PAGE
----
A Simple Favor (2018)
Critic Consensus: Twisty, twisted, and above all simply fun, A Simple Favor casts a stylish mommy noir spell strengthened by potent performances from Anna Kendrick and Blake Lively.
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Critic Reviews for A Simple Favor
With its saucy French pop music and pastel Saul Bass-inspired credits, this film is so hungry to seem like a classic thriller that you come away charmed by its pure-hearted ambition.
Until an ending that flies ruinously off the rails, Paul Feig's bouncy comedy-thriller brings out the scrappy best in Anna Kendrick and Blake Lively and offers an unexpected take on the twists and turns of female friendship.
The performances by Anna Kendrick and Blake Lively are so invigorating, so generous with pointed inflections and snappy gestures, that they fill the movie's good-humored, amply plotted emptiness.
Director Paul Feig doesn't seem able to decide whether he's making a slightly outré crime comedy, a blithely twisted relationship thriller, a brightly lit horror melodrama, or maybe an arch meta-take on all three.
A Simple Favor seems to yearn for a bygone era of nail-biter, but rather than wallow in pastiche, it comes up with something truly contemporary feeling.
It's gratifying to see Blake Lively and Anna Kendrick both earning their keep in director Paul Feig's borderline-nutso crime comedy, one that won't be confused for a new Gone Girl. But even second-rate trashy turnarounds are worth savoring.
Audience Reviews for A Simple Favor
GO ON GIRLS - My Review of A SIMPLE FAVOR (3 Stars) Director Paul Feig has a reputation for getting great performances from women in his feature comedies, with BRIDESMAIDS, THE HEAT, and SPY earning him legendary status. When I heard he was tackling the thriller genre with screenwriter Jessica Sharzer's adaptation of Darcey Bell's novel, A SIMPLE FAVOR, and had cast Anna Kendrick and Blake Lively in the leads, I'll admit I perked up and couldn't wait for its release. Despite a third act which goes way off the rails, it's a sleekly made, wonderfully performed, yet ultimately forgettable piece of pulp trash, and I wouldn't have wanted it any other way. Kendrick plays Stephanie, an uptight Connecticut single mother who, when not doting on her cute son, keeps up a Cooking VLOG with a tiny audience. One day, while picking up her son at school, she has a close encounter with a Mommy of a different kind, played to BASIC INSTINCT perfection by Blake Lively. A case study in dead-eyed assertiveness, her Emily oozes strong-willed fashionista while Stephanie has her Tracy Flick ball of neuroses down pat. Quicker than you can say, "Play Date!" the women bond at Emily's gorgeous, angular home over martinis and swapped stories about their sordid pasts. Interrupting their sapphic splendor is Emily's husband Sean (CRAZY RICH ASIANS' Henry Golding). As a once successful writer who hasn't written in years, Sean just likes to have a lot of sex, whether it's with his wife or really, anybody else. The first act of the film does a terrific job of setting up the character dynamics. Stephanie has never had a friend quite like the outspoken, fearless Emily, and Emily seems to avoid friendships like the plague. Kendrick and Lively's push-pull relationship gives this section of the film a lot of zing. Kendrick is particularly endearing while dancing around Emily's house to some French pop music or when shyly testing the waters with her questions of her new friend. Lively can turn on a dime and cut her friend down to size whether it's when having her picture taken or when challenged too much about her past. In either case, both actors thrive in their roles. And then one day, after asking Stephanie to pick up her son from school, Emily disappears. Stephanie, worried about Emily and feeling bad for Sean, basically moves into their house to help raise their son and cook everybody her amazing meals. Stephanie also does all she can to find Emily, taking such Nancy Drew action steps as scanning through microfiche as the library and snooping around Emily's office. It's at the office, a NY Fashion Design empire, where we meet Dennis Nylon (HOMELAND's Rupert Friend), a designer who judges Stephanie for her GAP clothes while wearing the ugliest gay-signifying outfit I've seen in a film in decades. It's also here where it became more apparent that Feig and Co. seemed to be going for an UGLY BETTY tone instead of a more serious GONE GIRL style. It works on its own, but this movie still has a body count, so the combo becomes a little tough to take too seriously. And this is where I stop talking about the story. It has twists and turns, all of which tend to surprise until late in the game, things speed up and conclude with a ridiculous stunt straight out of ROMY AND MICHELE'S HIGH SCHOOL REUNION. Now, we're in wacky comedy territory which just doesn't quite fit what preceded it. It also doesn't help that Golding is completely out of his depth here. Lively and Kendrick are heavyweights when it comes to owning the screen, whereas Golding...um...poses well? There's just nothing going on behind his eyes as if he were a bored actor on a 20-year soap tenure. This role required an actor who could project wildness and unpredictability and what we get is a soothing cup of chamomile tea. I'm also giving one slight demerit for the use of the song "Chick Habit". The English language version belonged to Tarantino's DEATH PROOF, so even though this version is in French, it struck me as lazy music supervision. Get your inspiration elsewhere! So, all told, this is a fizzy fun film with a very odd approach to female empowerment...but it's an approach nonetheless. Not a whole lot of nutso, kinda funny semi-tragic thrillers come down the pike, so go get it if that's your jam.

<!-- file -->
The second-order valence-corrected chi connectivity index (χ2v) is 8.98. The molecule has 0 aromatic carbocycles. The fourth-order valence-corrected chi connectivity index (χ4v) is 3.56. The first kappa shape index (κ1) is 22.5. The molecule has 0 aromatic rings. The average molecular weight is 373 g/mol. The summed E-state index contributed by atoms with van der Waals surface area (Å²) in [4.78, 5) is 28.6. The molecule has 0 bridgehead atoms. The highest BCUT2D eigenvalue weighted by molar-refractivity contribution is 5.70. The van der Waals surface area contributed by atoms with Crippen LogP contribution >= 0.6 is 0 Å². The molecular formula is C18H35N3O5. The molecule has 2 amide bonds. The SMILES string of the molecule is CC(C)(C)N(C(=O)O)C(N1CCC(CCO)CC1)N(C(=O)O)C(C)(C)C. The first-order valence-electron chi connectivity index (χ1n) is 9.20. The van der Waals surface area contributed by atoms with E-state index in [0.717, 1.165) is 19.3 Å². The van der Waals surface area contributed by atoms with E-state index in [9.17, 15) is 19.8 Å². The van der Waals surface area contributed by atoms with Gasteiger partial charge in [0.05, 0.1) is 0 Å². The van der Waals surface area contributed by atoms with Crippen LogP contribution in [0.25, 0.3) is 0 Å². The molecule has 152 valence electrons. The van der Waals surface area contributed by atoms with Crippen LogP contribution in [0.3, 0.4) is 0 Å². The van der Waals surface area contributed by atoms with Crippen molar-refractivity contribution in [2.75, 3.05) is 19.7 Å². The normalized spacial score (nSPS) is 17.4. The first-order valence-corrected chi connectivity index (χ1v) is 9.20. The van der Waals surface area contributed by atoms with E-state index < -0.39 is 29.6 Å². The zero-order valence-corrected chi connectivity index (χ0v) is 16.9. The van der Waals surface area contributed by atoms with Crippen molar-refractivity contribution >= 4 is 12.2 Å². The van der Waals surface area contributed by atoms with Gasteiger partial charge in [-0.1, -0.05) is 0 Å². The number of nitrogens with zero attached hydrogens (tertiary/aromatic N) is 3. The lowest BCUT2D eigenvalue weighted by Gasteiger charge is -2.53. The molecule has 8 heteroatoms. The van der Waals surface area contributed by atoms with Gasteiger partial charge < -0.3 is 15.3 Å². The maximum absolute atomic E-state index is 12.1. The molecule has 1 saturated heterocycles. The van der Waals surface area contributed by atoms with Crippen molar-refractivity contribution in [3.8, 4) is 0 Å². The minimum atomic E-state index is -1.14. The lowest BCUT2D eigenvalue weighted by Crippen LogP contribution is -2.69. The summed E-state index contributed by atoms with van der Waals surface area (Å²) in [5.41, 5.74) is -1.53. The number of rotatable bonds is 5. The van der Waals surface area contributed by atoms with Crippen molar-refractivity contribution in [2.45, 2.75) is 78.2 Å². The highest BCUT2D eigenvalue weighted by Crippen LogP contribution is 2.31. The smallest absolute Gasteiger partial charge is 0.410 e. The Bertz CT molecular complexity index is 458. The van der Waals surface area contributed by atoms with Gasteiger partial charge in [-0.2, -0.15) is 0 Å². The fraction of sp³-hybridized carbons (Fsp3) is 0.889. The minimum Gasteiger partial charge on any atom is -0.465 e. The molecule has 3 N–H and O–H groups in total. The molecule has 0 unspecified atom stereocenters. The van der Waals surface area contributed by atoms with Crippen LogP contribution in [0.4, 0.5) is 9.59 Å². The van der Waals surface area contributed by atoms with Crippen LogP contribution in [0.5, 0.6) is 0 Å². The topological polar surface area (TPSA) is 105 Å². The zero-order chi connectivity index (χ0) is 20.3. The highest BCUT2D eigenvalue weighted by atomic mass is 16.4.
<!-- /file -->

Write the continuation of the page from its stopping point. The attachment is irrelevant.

I always enjoy films that surprise me. Since the beginning of the film industry, the awe and wonder of going to the movies has always been the joy of seeing the movie itself. Whether a mystery film gives you a great plot twist or a comedy makes you laugh harder than you have ever laughed before, getting more than what you expect is always a plus. A Simple Favor is one of the latest films to receive a book-to-film adaption, and while many of those movies are ripped apart by fans of the novels, I have always been someone who watches the movie for the movie, regardless if I have read the book or not. In this particular case, this entire premise was new to me upon viewing the first trailer, so I went into this film completely cold, which is why I think I enjoyed it so much. If you're a fan of mystery in any form of the word, then I believe you'll share in the experience of having a great time at the movies with this one. A Simple Favor follows Stephanie (Anna Kendrick) and Emily (Blake Lively) as their kids want to hang out with each other after school, which allows them to form a friendship of their very own. After Emily asks Stephanie to watch her son for a while, she completely vanishes, not answering phone calls, texts, emails, etc. Stephanie, along with Emily's husband, Sean (Henry Golding), do their very best to uncover the mystery of her absence, while possibly even forming a bond of their own. This film is filled with plot twists that I never saw coming and a conclusion that not only flips this genre on its head but also has a dark comedy element as well, which is probably due to the fact that Paul Feig was at the helm. Although not written by him, director Paul Feig has been known for his comedies in Bridesmaids, The Heat, and Spy, all of which I have thoroughly enjoyed. It was a surprise to see him tackling a dramatic mystery, but when you really sit back and experience this film for all that it is, it's quite comical under the surface. Aside from maybe Bridesmaids, this may actually be my favourite film of his. Written by Jessica Sharzer (Nerve, American Horror Story) and newcomer Darcey Bell, it was very clear that they were the ones who kept this film on track in terms of the dramatic tone and clever plot twists, but it's very apparent that Paul Feig had some fun with it when piecing it all together when filming began. This film is a true mix of both. Even though I'd almost say that I loved this movie, I do have to admit that I fear some audiences may be turned off by the comedic undertone. If you're not the type of viewer who can accept a comedic beat that immediately follows a tragic incident, then A Simple Favor may be a little too uneven for you. It worked for me, personally, but I can see where the criticism may come into play. To myself, this is a very well-written and well-directed film from beginning to end, with a lot of attention to detail. Overall, A Simple Favor kind of came out of nowhere for me. I wasn't aware this film was coming out and I'm glad it got a wide release for everyone to see. If you're looking for a film to surprise you, this may end up being one of your most memorable film experiences of 2018. While I can't see it receiving any big nominations, it deserves far more attention than what it's currently getting. Through all its plot twists and comedic elements, I found myself completely engaged with this story. A Simple Favor is a pleasant surprise of a movie that I highly recommend.